• Reply
    Diana Robinson
    January 22, 2022 at 12:52 am

    Thanks for all the excellent information about diet and oyster shell calcium etc. I live in San Francisco and my two girls have a duck house and a swimming pool with the water changed daily. I buy Bar Ale duck grower pellets and feed my girls tomatoes, lettuce, meal worms, oyster shells sprinkled on top, and I grind up their hard boiled eggs and sprinkle that over their food. Now I know to separate out the grit and leave it for them separately.

    • Reply
      Aaron von Frank
      January 23, 2022 at 7:21 am

      Glad to hear that, Diana, thanks! Yes, it’s definitely a good idea to let your ducks determine how much grit they need rather than putting it in their food. Sounds like you’ve got a nice setup for your flock.

  • Reply
    October 25, 2021 at 4:55 pm

    We adopted two male Welsh Harlequins this summer and it was a struggle for me to find information on how best to feed them for their optimal health and longevity, rather than for meat production. After a lot of reading around I decided to keep them on growers pellet (15% protein) and they free range for live treats all day. Their favourite treat is peas and they demand these daily, which we happily provide. They also enjoy leafy greens whenever we have some. So great to find a source of info from others who are keeping ducks for their wonderful personalities and company and not compromising their health for our own agendas. Glad to read that what I’ve done with their diet sounds similar – it’s reassuring! Great to find this page.

    • Reply
      Aaron von Frank
      October 25, 2021 at 5:19 pm

      Thanks for your kind words, Laura! Yes, you definitely don’t want to feed high protein layer feed to drakes. Good on you for figuring that out and focusing on the long-term health of your ducks.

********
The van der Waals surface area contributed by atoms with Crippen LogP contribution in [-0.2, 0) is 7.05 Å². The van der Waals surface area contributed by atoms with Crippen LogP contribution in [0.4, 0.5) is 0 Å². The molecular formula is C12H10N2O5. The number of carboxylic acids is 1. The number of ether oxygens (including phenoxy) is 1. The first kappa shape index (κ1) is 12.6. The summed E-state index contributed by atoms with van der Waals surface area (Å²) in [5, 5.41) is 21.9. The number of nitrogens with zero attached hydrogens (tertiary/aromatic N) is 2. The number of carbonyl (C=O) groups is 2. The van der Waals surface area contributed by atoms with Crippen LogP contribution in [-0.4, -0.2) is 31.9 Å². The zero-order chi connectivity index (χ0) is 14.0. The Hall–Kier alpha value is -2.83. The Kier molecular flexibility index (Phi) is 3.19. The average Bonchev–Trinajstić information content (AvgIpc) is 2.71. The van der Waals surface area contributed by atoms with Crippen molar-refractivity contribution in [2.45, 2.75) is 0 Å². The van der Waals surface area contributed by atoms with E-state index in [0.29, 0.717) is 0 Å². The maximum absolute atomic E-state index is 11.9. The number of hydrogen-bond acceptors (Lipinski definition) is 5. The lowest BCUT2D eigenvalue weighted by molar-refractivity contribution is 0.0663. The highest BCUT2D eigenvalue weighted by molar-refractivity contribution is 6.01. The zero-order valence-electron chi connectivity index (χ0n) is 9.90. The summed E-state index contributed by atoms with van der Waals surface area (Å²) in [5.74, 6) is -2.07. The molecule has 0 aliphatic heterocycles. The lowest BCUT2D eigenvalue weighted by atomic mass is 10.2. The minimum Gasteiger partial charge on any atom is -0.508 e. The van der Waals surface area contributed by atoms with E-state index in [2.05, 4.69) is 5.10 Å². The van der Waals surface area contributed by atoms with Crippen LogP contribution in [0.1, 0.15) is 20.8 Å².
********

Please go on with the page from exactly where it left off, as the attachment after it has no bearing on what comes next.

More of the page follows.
We’re a few years into our new feeding regimen for our girls, and are happy to report zero reproductive health problems in our flock since. We do mix in some higher protein feed to their maintainer feed during laying season (especially in summer) but maintain a much lower protein diet than is generally recommended for maximum egg production. They stopped laying about a month ago, and we’re ok with that. We’d rather have healthier, longer-lived ducks than more eggs. 🙂

  • Reply
    John warner
    September 23, 2021 at 7:42 pm

    Hi Aaron! Fantastic article, such a knowledgable read.
    Regarding the crushed oyster shells, would you offer that all year round or just during laying period?

    • Reply
      Aaron von Frank
      September 24, 2021 at 12:35 pm

      Thanks, John! We offer oyster shell to our ducks year round. It will pretty well go untouched when the ducks aren’t laying – they might take a nibble here and there as-needed. However, a few weeks before they start laying again, they’ll start eating it. This is a good indicator that eggs are on the way, which is helpful to know so you can start checking their coop in the morning. Note that you’re not actually wasting or having to refill the oyster shell when they’re not eating it since oyster shell doesn’t go bad.

  • Reply
    Monika Jarosz
    June 27, 2021 at 2:12 pm

    Hello, Many thanks for the article. I’m so glad to find your blog as I am a proud parent of 9 Muscovy ducks. I rise them as pets and have very close relationship with all of them. During last 6 years my main worry has been my girls health related to egg lying. 3 years ago I lost one of my duck to hernia caused by excessive egg lying. My heart was broken for many years. I live in Mexico thus have no access to regular brands of food for waterfowl. There are only pallets for chickens (mainly medicated). I opted for what people around give their ducks – corn. I complement it with kale, lettuce, zucchini from my garden. Sometimes, I feed them earthworms and dry grounded fish. They free range. Still my 8 girls lay eggs obsessively. I provide them with calcium and when I observe they’re about to lay eggs hoping they just lay a few. My only solution so far has been letting them sit on artificial eggs (I bought) for a couple of weeks. I’m wondering if you ever tried to use fully homemade pallets that could support the healthy diet that decreases egg production? If so, I would truly appreciate the recipe as well as any additional tips. Thank you so much.

    • Reply
      Aaron von Frank
      June 28, 2021 at 12:41 pm